Roselyne Sachiti Features, Health and Society Editor
Maternal mental health is an important, but often misunderstood health issue being faced by many women of child-bearing age in Africa and beyond.
Maternal mental health problems can range from anxiety, delusions — thoughts or beliefs that are unlikely to be true, a manic mood, low mood and depression to psychosis, yet in many instances, society has no clue of the causes, pointing the finger towards witchcraft, spiritual issues, bad luck among others.
Many stories of mothers refusing to breastfeed their new born babies, disconnected from baby (baby does not feel like its theirs), experiencing nightmares, vivid dreams among others have been told, yet no one has really put a finger on the exact causes.
In worst cases, mothers have killed their new born babies and charged with infanticide in courts of law. Others have taken their own lives.
To find out more on the condition and possibly find solutions that fit like hand in glove, two young female researchers Melinda Kaiyo Utete of Zimbabwe and Mwawi Ng’oma of Malawi are each tackling the issues from different angles.
The two are PHD fellows under the African Mental Health Research Initiative (AMARI), which is part of the Wellcome Trust’s programme for Developing Excellence in Leadership, Training and Science (DELTAS) in Africa.
In Zimbabwe, Utete is investigating effects of antenatal depression on birth and neonatal outcomes. She also has keen interest in validating depression screening tools for use among women in the perinatal period in the Zimbabwean setting.
In Malawi, Ng’oma plans to develop a psychosocial intervention to manage perinatal depression in Malawi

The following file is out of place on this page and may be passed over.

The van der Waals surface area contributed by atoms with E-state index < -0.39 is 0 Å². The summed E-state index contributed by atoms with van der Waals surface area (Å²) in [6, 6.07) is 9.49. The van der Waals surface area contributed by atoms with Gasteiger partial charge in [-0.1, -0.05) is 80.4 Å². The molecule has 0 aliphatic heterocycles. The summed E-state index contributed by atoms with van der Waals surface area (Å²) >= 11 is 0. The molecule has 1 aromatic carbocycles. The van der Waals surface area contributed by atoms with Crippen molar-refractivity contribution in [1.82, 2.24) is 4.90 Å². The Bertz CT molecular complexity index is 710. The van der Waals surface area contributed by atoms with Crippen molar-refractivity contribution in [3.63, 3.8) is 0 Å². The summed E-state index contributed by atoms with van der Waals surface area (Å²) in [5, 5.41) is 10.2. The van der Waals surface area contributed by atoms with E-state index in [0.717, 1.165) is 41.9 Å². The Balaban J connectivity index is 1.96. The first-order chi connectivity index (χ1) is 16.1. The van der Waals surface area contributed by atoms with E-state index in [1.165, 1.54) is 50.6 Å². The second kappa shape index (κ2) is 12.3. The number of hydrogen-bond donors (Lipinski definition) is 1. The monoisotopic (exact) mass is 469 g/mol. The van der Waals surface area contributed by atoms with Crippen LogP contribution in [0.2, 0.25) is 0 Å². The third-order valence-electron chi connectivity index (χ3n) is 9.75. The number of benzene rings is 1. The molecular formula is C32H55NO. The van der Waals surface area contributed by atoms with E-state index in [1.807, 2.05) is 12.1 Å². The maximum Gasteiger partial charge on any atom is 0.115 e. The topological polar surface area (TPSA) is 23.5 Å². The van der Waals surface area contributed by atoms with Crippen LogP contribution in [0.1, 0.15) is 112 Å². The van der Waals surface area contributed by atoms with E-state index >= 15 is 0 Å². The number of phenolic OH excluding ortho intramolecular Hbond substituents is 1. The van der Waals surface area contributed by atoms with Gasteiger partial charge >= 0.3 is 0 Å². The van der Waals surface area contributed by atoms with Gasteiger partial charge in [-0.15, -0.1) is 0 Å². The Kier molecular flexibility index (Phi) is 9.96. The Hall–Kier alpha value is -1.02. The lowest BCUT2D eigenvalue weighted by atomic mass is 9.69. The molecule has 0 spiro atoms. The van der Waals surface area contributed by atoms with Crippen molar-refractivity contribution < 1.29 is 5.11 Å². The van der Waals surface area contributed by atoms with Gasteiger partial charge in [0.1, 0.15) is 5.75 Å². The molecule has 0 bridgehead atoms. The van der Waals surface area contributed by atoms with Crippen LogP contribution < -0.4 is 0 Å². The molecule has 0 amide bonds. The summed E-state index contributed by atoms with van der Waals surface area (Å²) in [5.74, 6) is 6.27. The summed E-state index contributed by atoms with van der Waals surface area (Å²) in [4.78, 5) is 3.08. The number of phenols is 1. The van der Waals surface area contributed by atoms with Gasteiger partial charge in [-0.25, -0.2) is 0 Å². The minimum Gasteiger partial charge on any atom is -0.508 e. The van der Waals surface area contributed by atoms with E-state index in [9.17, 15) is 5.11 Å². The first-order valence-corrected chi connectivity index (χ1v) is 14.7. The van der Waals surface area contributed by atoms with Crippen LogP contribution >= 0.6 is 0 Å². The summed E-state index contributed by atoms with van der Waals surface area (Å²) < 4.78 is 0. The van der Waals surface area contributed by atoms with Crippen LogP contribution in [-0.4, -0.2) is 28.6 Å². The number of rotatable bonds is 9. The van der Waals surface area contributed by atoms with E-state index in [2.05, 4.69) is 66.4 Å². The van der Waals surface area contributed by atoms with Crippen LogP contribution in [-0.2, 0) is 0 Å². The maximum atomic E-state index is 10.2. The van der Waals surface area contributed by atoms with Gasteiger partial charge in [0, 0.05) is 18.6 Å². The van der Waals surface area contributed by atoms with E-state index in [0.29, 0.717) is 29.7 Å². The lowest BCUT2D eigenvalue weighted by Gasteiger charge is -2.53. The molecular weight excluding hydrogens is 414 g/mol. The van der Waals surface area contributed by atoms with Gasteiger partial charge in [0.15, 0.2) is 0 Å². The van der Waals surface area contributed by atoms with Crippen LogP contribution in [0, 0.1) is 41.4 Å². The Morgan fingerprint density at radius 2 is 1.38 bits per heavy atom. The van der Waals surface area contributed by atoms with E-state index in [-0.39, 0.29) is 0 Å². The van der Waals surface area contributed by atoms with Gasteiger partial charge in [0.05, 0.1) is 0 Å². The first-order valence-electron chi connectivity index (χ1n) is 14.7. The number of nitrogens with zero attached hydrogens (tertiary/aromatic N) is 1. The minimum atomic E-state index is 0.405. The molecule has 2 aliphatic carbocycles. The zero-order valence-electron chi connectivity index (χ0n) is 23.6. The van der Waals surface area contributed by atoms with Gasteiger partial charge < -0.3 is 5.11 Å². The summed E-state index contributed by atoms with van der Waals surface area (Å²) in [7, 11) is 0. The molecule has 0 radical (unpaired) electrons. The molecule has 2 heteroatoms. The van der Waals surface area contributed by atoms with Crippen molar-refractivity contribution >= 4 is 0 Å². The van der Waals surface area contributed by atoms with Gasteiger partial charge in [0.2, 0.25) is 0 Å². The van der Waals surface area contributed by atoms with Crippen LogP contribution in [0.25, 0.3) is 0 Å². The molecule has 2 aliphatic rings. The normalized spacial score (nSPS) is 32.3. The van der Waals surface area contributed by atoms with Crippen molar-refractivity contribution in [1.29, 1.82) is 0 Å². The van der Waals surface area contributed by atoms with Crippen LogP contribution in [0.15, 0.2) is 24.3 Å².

At the sidelines of the Academy of African Sciences Conference (AAS) held recently in Dakar Senegal, Utete and Ng’oma shared their work with The Herald.
Utete said what she experienced while nursing a patient who suffered from post-partum psychosis pushed her into carrying out the research. “When I was working as a junior registered nurse at Parirenyatwa Hospital, I nursed a patient who suffered from post-partum psychosis. She had gone home after delivery, but had been readmitted to the hospital’s gynaecological ward three days later.
“One day, the woman threw her baby from the C floor of the hospital. The baby died. The woman said ‘this thing they were calling my baby was making too much noise, so I just put her down there and now everything is quiet and I am now comfortable’. She did not know that she had thrown her baby outside the window.
“Maybe we did not know or understand her condition. She could have been placed in the psychiatry wards had we known,” she said.
For Utete, experiencing this was traumatising and from that time, she wondered what could have caused the new mother to do that.
“Many people believed such things are spiritual or caused by witchcraft or enemies.
“Somehow I developed an interest in maternal health, though I did not know this was maternal mental health.
“The then chairperson of the department of psychiatry, Dr Mangezi, pushed me to look at the pre-maternal mental health topic as no one was working along that line.
“As I looked around and reading around maternal mental health, I realised that whatever happens in the post-natal period starts from the ante-natal period.
“I needed to understand what happens to the mental capabilities of a pregnant woman that may lead to depression either during pregnancy or after she has delivered,” added Utete.
She said common mental health disorders became the easiest targets as they were the mild form of mental illness.
“They are conditions we can work with on a daily basis without providing medication.
“If we could take care of those and manage common mental health disorders in pregnancy or in perinatal period, I am sure we can also help with maternal mortality and morbidity which is high in Zimbabwe.”
Utete said one of the challenges with Zimbabwe’s obstetric and maternity healthcare is that more focus is placed on reducing maternal deaths through direct physical conditions such as managing high blood pressure or infections such as sexually transmitted diseases and HIV and AIDS, prevention of malaria and syphilis etc.
“What if we focus on the maternal mental health of the mother? If someone is mentally well, they can take good care of themselves and their babies without any problems.
“Mental health affects the cognitive functioning of a mother such that they may miss medical appointments and may not take care of themselves nutritionally and might involve themselves in sexually risk behaviour or smoking and drinking during pregnancy which might directly affect the baby,” she said.